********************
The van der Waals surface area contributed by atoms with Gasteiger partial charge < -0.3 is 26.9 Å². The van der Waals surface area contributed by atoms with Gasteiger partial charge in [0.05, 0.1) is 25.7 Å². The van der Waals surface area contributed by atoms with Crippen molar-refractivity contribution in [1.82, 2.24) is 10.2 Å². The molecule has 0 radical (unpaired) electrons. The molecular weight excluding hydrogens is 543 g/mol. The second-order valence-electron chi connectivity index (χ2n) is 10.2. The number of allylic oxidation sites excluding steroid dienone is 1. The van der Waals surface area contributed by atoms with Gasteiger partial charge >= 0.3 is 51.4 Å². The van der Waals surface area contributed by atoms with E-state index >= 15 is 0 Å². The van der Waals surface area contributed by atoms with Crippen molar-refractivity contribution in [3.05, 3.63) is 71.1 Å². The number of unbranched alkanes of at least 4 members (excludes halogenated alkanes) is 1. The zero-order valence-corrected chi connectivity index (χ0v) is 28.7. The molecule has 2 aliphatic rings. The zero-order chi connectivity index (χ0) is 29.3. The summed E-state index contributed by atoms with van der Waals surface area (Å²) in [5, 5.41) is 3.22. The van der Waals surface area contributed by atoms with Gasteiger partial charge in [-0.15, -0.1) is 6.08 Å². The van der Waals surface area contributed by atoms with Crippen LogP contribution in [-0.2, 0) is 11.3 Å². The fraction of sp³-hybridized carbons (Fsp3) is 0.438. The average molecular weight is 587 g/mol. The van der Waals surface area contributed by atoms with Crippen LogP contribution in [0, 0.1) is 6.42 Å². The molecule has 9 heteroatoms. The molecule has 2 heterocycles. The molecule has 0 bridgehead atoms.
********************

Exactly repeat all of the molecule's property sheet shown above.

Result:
The van der Waals surface area contributed by atoms with Gasteiger partial charge < -0.3 is 26.9 Å². The van der Waals surface area contributed by atoms with Gasteiger partial charge in [0.05, 0.1) is 25.7 Å². The van der Waals surface area contributed by atoms with Crippen molar-refractivity contribution in [1.82, 2.24) is 10.2 Å². The molecule has 0 radical (unpaired) electrons. The molecular weight excluding hydrogens is 543 g/mol. The second-order valence-electron chi connectivity index (χ2n) is 10.2. The number of allylic oxidation sites excluding steroid dienone is 1. The van der Waals surface area contributed by atoms with Gasteiger partial charge >= 0.3 is 51.4 Å². The van der Waals surface area contributed by atoms with E-state index >= 15 is 0 Å². The van der Waals surface area contributed by atoms with Crippen molar-refractivity contribution in [3.05, 3.63) is 71.1 Å². The number of unbranched alkanes of at least 4 members (excludes halogenated alkanes) is 1. The zero-order valence-corrected chi connectivity index (χ0v) is 28.7. The molecule has 2 aliphatic rings. The zero-order chi connectivity index (χ0) is 29.3. The summed E-state index contributed by atoms with van der Waals surface area (Å²) in [5, 5.41) is 3.22. The van der Waals surface area contributed by atoms with Gasteiger partial charge in [-0.15, -0.1) is 6.08 Å². The van der Waals surface area contributed by atoms with Crippen LogP contribution in [-0.2, 0) is 11.3 Å². The fraction of sp³-hybridized carbons (Fsp3) is 0.438. The average molecular weight is 587 g/mol. The van der Waals surface area contributed by atoms with Crippen LogP contribution in [0, 0.1) is 6.42 Å². The molecule has 9 heteroatoms. The molecule has 2 heterocycles. The molecule has 0 bridgehead atoms.